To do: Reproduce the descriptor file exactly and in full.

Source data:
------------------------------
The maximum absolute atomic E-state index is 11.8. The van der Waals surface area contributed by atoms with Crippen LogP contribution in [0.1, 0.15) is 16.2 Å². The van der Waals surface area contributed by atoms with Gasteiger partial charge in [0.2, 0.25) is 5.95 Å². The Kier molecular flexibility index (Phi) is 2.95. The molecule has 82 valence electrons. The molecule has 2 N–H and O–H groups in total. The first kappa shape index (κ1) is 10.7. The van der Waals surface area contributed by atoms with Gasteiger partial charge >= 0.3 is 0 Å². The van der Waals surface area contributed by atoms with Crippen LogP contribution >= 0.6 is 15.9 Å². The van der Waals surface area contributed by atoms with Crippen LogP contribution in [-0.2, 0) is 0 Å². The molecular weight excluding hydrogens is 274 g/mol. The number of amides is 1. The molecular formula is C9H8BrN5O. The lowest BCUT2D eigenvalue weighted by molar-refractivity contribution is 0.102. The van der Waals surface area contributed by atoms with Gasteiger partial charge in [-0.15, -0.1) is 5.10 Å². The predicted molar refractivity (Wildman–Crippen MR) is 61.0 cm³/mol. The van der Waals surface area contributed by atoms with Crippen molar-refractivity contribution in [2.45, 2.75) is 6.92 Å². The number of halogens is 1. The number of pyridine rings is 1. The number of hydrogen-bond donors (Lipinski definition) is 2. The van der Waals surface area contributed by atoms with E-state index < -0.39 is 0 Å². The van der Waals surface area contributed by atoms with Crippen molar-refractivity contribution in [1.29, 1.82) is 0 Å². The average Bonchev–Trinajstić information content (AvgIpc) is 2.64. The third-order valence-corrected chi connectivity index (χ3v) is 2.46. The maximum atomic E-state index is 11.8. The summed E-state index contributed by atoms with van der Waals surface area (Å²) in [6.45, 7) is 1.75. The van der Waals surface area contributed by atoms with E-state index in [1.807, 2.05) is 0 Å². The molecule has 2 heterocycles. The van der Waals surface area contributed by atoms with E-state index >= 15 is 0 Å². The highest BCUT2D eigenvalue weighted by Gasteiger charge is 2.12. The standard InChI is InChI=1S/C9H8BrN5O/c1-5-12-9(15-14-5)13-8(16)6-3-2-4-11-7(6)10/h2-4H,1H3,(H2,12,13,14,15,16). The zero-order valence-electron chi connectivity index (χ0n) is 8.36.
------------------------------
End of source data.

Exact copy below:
The maximum absolute atomic E-state index is 11.8. The van der Waals surface area contributed by atoms with Crippen LogP contribution in [0.1, 0.15) is 16.2 Å². The van der Waals surface area contributed by atoms with Gasteiger partial charge in [0.2, 0.25) is 5.95 Å². The Kier molecular flexibility index (Phi) is 2.95. The molecule has 82 valence electrons. The molecule has 2 N–H and O–H groups in total. The first kappa shape index (κ1) is 10.7. The van der Waals surface area contributed by atoms with Gasteiger partial charge >= 0.3 is 0 Å². The van der Waals surface area contributed by atoms with Crippen LogP contribution >= 0.6 is 15.9 Å². The van der Waals surface area contributed by atoms with Crippen LogP contribution in [-0.2, 0) is 0 Å². The molecular weight excluding hydrogens is 274 g/mol. The number of amides is 1. The molecular formula is C9H8BrN5O. The lowest BCUT2D eigenvalue weighted by molar-refractivity contribution is 0.102. The van der Waals surface area contributed by atoms with Gasteiger partial charge in [-0.15, -0.1) is 5.10 Å². The predicted molar refractivity (Wildman–Crippen MR) is 61.0 cm³/mol. The van der Waals surface area contributed by atoms with Crippen molar-refractivity contribution in [2.45, 2.75) is 6.92 Å². The number of halogens is 1. The number of pyridine rings is 1. The number of hydrogen-bond donors (Lipinski definition) is 2. The van der Waals surface area contributed by atoms with E-state index < -0.39 is 0 Å². The van der Waals surface area contributed by atoms with Crippen molar-refractivity contribution in [1.29, 1.82) is 0 Å². The average Bonchev–Trinajstić information content (AvgIpc) is 2.64. The third-order valence-corrected chi connectivity index (χ3v) is 2.46. The maximum atomic E-state index is 11.8. The summed E-state index contributed by atoms with van der Waals surface area (Å²) in [6.45, 7) is 1.75. The van der Waals surface area contributed by atoms with E-state index in [1.807, 2.05) is 0 Å². The molecule has 2 heterocycles. The van der Waals surface area contributed by atoms with E-state index >= 15 is 0 Å². The highest BCUT2D eigenvalue weighted by Gasteiger charge is 2.12. The standard InChI is InChI=1S/C9H8BrN5O/c1-5-12-9(15-14-5)13-8(16)6-3-2-4-11-7(6)10/h2-4H,1H3,(H2,12,13,14,15,16). The zero-order valence-electron chi connectivity index (χ0n) is 8.36.